The International Federation for Human Rights has become the latest international group to express concern regarding the response of police to protests against Association for Relations Across the Taiwan Strait Chairman Chen Yun-lin (陳雲林) earlier this month.
The Paris-based group sent letters to President Ma Ying-jeou (馬英九) and Premier Liu Chao-shiuan (劉兆玄) on Wednesday, expressing concern over what it called “grave violations of human rights” committed by police during the protests.
The police’s actions were aimed at suppressing freedom of speech, the group said.
In the letter, the federation said the authorities “had taken many dramatic measures, including: confiscating and damaging private property, harassing and assaulting people who came too close to undefined or vaguely defined areas, clearing communal highway lanes with force, conducting random searches and arrests, and restricting the freedom of movement of citizens.”
The organization said it feared the “aggressions” were intended to suppress “freedom of expression of citizens.”
“These measures seem to be aimed at silencing political opinions rather than protecting security, and they blatantly violate the Constitution of Taiwan [sic], notably Article[s] 11 and 14 which protect freedom of expression and international human rights standards.”
“The police and national security authority should be held responsible for violating their legal obligations,” the group said.
It called on the Judicial Yuan and Control Yuan to investigate the allegations of human rights violations.
It also called on the government to amend the Assembly and Parade Law (集會遊行法) to abolish the requirement that protest organizers apply for permits from the police.
A Keelung high school on Saturday night apologized for using a picture containing a Chinese flag on the cover of the senior yearbook, adding that it has recalled the books and pledged to provide students new ones before graduation on Thursday. Of 309 Affiliated Keelung Maritime Senior High School of National Taiwan Ocean University graduates, 248 had purchased the yearbook. Some students said that the printer committed an outrageous error in including the picture, while others said that nobody would notice such a small flag on the cover. Other students said that they cared more about the photographs of classmates and what was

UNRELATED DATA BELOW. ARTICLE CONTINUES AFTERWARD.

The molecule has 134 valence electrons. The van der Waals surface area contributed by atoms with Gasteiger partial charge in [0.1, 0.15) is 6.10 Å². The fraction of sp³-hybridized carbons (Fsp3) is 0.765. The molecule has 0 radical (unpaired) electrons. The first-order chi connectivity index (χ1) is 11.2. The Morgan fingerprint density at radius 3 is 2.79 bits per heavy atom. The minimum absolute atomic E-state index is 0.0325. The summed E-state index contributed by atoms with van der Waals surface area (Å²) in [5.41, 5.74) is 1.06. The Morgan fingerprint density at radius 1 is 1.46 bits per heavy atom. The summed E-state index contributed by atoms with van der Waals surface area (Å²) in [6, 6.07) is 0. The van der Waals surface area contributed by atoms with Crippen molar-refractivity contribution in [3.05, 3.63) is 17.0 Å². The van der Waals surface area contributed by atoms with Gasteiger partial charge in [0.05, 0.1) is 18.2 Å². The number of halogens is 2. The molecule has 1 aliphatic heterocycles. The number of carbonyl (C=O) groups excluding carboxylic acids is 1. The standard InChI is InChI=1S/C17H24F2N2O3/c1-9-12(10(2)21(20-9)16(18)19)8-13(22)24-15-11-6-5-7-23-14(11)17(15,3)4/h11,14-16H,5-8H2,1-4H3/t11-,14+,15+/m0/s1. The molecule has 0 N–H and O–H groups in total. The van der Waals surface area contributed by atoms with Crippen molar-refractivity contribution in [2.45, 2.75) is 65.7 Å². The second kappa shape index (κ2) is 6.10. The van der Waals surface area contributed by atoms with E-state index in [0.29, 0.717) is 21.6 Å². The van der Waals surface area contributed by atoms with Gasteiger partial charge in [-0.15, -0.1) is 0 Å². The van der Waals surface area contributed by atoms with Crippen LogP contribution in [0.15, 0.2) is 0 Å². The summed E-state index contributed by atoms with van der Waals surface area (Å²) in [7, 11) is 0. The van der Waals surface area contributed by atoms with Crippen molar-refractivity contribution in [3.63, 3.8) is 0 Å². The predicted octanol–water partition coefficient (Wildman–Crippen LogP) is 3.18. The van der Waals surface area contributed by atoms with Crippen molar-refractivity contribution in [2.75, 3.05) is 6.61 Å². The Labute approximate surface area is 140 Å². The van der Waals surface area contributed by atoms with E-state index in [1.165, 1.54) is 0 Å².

GOING INTERNATIONAL: Rakuten Girls squad leader Ula Shen said she was surprised that baseball fans outside of Taiwan not only knew of them, but also knew their names Major League Baseball’s (MLB) Oakland Athletics on Saturday hosted its first Taiwanese Heritage Day event at the Oakland Coliseum with a performance by Taiwanese cheerleading squad the Rakuten Girls and a video message from Vice President William Lai (賴清德). The Rakuten Girls, who are the cheerleaders for the CPBL’s Rakuten Monkeys, performed in front of a crowd of more than 2,000 people, followed by a prerecorded address by Lai about Taiwan’s baseball culture and democratic spirit. Taiwanese pitcher Sha Tzu-chen (沙子宸), who was signed by the Athletics earlier this year, was also present. Mizuki Lin (林襄), considered a “baseball cheerleading goddess” by Taiwanese
A 14-legged giant isopod is the highlight of a new dish at a ramen restaurant in Taipei and it has people lining up — both for pictures and for a bite from this bowl of noodles. Since “The Ramen Boy” launched the limited-edition noodle bowl on Monday last week, declaring in a social media post that it had “finally got this dream ingredient,” more than 100 people have joined a waiting list to dine at the restaurant. “It is so attractive because of its appearance — it looks very cute,” said the 37-year-old owner of the restaurant, who wanted to be
A promotional event for the launch of a drinks store led to police questioning a 26-year-old woman surnamed Chang (張), the Taichung Police Department said yesterday. Police said that they questioned Chang and forwarded the case to prosecutors, accusing her of producing, distributing, broadcasting or selling pornography. Police said she faces charges related to the alleged distribution of indecent photographs on Twitter and using overtly sexual innuendos to promote the store on Monday night. Officers stumbled upon the content during a routine Internet “patrol.” Chang faces a prison sentence of up to two years and up to a NT$90,000 fine if found guilty